Jayde cop fends off court claims

State advocate Marius Stander, left, Captain Kanna Swanepoel, centre, and defence advocate Terry Price SC in court yesterday
Picture: Eugene Coetzee

Investigator denies destroying evidence, taking short cuts

The man in charge of investigating Jayde Panayiotou’s murder held his own on the witness stand yesterday as he fended off allegations of taking shortcuts and destroying vital evidence.

The Port Elizabeth High Court was packed to capacity as the anticipated face-off between Captain Kanna Swanepoel and defence advocate Terry Price SC finally took place – almost two years after Panayiotou was arrested for allegedly orchestrating the murder of his wife. Price put it to Swanepoel that:

  • He destroyed the consultation notes between self-confessed middleman Luthando Siyoni and his attorney at the time by flushing them down the loo;
  • He tried to convince alleged hitman Sinethemba Nemembe and co-conspirator Zolani Sibeko to dump their lawyer and instead hire an attorney of Swanepoel’s choosing; and
  • He wrote a statement and tried to force a disgruntled former employee of Panayiotou’s to sign it.
  • Price also said state advocate Marius Stander had spoken to Panayiotou’s mistress, Chanelle Coutts, in a derogatory manner.

But Swanepoel, who was testifying in a trial-within-a-trial to determine the admissibility of a sting video where the Port Elizabeth businessman allegedly implicated himself, said he had done everything by the book.

He had had a good relationship with Siyoni and initially trusted what he told him.

While Siyoni was in protective custody, he had fetched a blanket from his home to give to Siyoni because it was cold at the Humewood police station.

When Siyoni complained about not having a radio, he had given him his own radio to use.

“Everything he told me checked out when I followed up.

“For instance, he told me that after Panayiotou gave him money [after Jayde’s murder], he met with [now deceased alleged hitman] Sizwezakhe Vumazonke at a KFC. After viewing the KFC’s video footage, I saw that this was indeed so,” Swanepoel said.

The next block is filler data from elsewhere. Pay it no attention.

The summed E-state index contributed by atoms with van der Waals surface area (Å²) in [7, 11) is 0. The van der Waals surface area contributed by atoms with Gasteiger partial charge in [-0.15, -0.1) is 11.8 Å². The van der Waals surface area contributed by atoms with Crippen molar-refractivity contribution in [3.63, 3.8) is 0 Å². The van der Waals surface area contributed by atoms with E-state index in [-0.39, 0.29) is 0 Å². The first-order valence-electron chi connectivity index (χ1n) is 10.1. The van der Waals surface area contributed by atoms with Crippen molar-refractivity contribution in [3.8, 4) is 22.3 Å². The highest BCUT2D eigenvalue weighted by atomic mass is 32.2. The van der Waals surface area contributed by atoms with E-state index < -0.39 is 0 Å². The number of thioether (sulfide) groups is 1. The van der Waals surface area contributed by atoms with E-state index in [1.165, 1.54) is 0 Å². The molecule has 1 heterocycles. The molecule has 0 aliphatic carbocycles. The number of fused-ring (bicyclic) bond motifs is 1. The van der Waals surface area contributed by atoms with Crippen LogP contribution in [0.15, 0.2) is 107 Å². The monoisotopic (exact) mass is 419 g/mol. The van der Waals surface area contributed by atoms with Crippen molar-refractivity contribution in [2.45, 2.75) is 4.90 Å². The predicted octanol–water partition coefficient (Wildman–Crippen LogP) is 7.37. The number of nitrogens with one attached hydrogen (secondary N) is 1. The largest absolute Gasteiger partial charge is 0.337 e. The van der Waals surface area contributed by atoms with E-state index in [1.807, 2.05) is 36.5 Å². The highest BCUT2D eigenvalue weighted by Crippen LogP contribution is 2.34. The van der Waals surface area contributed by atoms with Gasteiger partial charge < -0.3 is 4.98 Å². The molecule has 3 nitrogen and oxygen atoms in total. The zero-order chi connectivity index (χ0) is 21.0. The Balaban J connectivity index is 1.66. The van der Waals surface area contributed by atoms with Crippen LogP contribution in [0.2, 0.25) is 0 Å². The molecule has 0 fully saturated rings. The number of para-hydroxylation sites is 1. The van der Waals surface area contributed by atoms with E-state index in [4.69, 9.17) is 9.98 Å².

Siyoni has since recanted on his confession, claiming police beat him and forced him to implicate his former boss.

Price said Siyoni had consulted with lawyer Ryno Scholtz while in protective custody and Swanepoel had later destroyed those consultation notes to protect the state’s case.

He said Swanepoel had bizarrely flushed them down the toilet at the police station.

After Swanepeol denied this, Price said he wanted the court to believe that everyone was a liar, except for him. He said it was also very strange that Siyoni had been given an attorney only after implicating Panayiotou and himself.

“By that stage, he was kneedeep in it, there was not much his lawyer could do,” Price said.

He also said that Swanepoel had denied Siyoni an attorney of his choosing.

Swanepoel said: “He told me he didn’t have money for a private attorney so we contacted Legal Aid SA.

“They appointed Mr [Johan] van der Spuy. He wasn’t just forced on Siyoni.”

Price countered that Siyoni had had the necessary funds.

“He didn’t even have money for a blanket,” Swanepoel said.

Price also said Swanepoel had approached a former employee of Panayiotou’s with a written statement and told her to sign it. She refused.

Swanepoel said he had merely wanted to know why she had been dismissed by Panayiotou.

He denied writing out a statement on her behalf.

He also said the allegation that he had interfered in Nemembe and Sibeko’s choice of legal representative was laughable.

Cross-examination continues tomorrow.

Swanepoel is the last state witness in the trial-within-a-trial.

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